A persistent theme of President Barack Obama’s nascent re-election bid has been an expectation that the Democratic incumbent – who amassed a $750 million war chest when he won the White House in 2008 — will break his record this time and become the first candidate to raise $1 billion in campaign funds for 2012.
The logic behind that figure? One bit of reasoning is that Obama and his then-rival Hillary Clinton together raised far more than $1 billion in 2008, showing there are plenty of Democratic wallets out there waiting to be opened this time.
Democratic Party officials have issued repeated dire warnings about Republicans’ fund-raising prowess, especially in the wake of the U.S. Supreme Court’s “Citizens United” decision that allowed unlimited spending by corporations, labor unions and other groups. Democrats say secret donations allowed under Citizens United helped fuel the Republicans’ huge success in the 2010 mid-terms.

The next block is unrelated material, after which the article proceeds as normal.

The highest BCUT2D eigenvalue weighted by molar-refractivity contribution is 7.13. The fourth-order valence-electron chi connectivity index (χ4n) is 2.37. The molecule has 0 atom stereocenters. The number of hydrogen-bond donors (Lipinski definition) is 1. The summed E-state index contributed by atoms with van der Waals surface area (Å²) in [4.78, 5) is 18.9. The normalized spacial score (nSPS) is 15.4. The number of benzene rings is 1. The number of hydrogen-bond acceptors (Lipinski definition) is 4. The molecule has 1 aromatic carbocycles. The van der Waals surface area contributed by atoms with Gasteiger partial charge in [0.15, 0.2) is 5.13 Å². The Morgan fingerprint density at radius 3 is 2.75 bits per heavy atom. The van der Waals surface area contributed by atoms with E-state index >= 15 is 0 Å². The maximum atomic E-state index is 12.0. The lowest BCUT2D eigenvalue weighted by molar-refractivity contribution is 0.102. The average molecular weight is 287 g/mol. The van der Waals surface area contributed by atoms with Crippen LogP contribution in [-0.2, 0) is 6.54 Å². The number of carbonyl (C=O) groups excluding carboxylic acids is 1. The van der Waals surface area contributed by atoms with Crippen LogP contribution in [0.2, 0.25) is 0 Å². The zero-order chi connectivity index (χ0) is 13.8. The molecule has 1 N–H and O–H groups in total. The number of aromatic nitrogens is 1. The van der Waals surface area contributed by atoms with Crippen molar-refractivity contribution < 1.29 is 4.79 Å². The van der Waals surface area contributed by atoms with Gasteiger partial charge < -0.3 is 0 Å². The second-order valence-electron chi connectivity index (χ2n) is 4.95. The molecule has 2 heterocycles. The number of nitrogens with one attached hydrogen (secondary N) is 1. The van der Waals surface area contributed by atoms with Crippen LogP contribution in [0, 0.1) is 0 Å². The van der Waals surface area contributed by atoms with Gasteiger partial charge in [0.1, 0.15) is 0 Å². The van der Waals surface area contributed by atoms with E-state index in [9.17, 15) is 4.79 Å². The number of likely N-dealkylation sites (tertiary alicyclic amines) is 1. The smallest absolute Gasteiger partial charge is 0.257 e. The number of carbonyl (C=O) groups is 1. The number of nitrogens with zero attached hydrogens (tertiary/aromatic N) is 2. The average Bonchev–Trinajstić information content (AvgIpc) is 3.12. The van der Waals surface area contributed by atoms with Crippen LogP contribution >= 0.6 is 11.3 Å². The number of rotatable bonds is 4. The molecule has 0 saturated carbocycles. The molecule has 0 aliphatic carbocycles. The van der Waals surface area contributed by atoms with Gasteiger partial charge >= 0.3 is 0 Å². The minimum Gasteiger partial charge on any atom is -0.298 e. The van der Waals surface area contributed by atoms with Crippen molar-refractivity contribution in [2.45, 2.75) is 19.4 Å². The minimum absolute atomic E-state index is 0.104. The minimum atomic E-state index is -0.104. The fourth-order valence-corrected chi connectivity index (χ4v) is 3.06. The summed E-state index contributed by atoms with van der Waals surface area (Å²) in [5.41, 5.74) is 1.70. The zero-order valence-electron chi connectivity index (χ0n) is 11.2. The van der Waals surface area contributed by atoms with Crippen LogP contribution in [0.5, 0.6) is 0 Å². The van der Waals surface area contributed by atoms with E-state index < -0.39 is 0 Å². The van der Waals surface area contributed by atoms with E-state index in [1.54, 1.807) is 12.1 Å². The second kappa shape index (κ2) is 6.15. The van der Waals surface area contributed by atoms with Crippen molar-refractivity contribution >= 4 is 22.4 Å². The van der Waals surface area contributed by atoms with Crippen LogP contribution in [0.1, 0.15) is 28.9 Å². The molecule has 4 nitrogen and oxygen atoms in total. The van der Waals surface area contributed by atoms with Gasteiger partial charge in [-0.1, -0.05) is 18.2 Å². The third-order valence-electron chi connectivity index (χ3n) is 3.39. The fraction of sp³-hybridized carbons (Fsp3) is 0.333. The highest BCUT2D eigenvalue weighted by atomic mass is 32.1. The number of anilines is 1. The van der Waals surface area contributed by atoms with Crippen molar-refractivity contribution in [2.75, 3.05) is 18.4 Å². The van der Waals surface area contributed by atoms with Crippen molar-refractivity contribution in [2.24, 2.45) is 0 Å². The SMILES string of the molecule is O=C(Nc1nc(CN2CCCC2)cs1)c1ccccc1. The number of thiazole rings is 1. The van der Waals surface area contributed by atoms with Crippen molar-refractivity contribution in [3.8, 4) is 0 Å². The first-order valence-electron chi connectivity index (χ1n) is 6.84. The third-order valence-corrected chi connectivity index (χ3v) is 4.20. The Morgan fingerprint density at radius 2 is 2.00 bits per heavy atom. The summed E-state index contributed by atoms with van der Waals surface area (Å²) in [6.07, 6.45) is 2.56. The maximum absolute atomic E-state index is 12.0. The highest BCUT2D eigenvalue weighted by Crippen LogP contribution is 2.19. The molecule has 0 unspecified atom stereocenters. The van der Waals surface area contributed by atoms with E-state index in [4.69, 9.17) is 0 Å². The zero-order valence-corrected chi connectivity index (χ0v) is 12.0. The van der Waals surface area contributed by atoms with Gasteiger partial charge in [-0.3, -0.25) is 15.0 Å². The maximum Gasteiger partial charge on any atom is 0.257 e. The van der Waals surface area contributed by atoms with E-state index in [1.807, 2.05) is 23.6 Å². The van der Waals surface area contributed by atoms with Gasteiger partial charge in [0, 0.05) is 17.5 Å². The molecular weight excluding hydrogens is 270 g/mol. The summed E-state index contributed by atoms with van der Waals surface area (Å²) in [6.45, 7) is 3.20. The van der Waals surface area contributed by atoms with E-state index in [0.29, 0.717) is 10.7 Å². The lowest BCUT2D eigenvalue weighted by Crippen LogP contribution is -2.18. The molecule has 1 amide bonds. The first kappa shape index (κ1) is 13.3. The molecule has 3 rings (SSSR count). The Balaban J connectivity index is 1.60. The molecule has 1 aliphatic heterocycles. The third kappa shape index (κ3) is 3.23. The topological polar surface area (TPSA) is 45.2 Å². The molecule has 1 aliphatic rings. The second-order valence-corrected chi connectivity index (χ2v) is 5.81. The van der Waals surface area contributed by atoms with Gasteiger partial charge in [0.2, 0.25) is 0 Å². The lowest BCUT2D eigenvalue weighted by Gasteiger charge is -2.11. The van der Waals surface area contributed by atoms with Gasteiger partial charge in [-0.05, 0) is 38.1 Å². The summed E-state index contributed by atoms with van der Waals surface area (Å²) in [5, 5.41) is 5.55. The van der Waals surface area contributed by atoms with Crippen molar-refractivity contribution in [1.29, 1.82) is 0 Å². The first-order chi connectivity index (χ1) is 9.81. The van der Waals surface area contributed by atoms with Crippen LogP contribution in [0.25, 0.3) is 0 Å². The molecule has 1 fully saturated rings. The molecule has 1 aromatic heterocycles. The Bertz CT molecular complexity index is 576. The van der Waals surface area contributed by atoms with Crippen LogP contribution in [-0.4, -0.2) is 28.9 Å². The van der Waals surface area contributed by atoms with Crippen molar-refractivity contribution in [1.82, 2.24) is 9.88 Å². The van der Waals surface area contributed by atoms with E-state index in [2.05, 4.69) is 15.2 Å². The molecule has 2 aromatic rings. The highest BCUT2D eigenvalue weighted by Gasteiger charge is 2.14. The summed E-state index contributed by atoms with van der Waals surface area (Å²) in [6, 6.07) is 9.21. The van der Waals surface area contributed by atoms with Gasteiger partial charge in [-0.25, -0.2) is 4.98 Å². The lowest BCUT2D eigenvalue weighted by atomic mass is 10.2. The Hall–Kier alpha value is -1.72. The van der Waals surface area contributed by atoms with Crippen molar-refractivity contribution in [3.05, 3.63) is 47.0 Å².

Jim Messina, Obama’s Chicago-based re-election campaign manager, told top donors in the weeks before the president formally launched his re-election bid that Obama would have to raise “north of $750 million” this time around, according to a variety of sources including the Chicago Sun-Times.
But more recently, party aides have said, “Not so fast” about the $1 billion figure, insisting that no one in Obama’s circle — at the White House, Democratic National Committee or the campaign team in Chicago — has used that number. Different aides have stressed that the campaign does not expect to need that much money for 2012. Their reasons? Last time, they said, Obama was a relatively unknown junior senator from Illinois who needed to raise his profile high enough to win the Democratic nomination. He also faced a protracted primary fight against well-known opponents — Clinton, a former first lady, and John Edwards, the Democratic vice presidential nominee in 2004.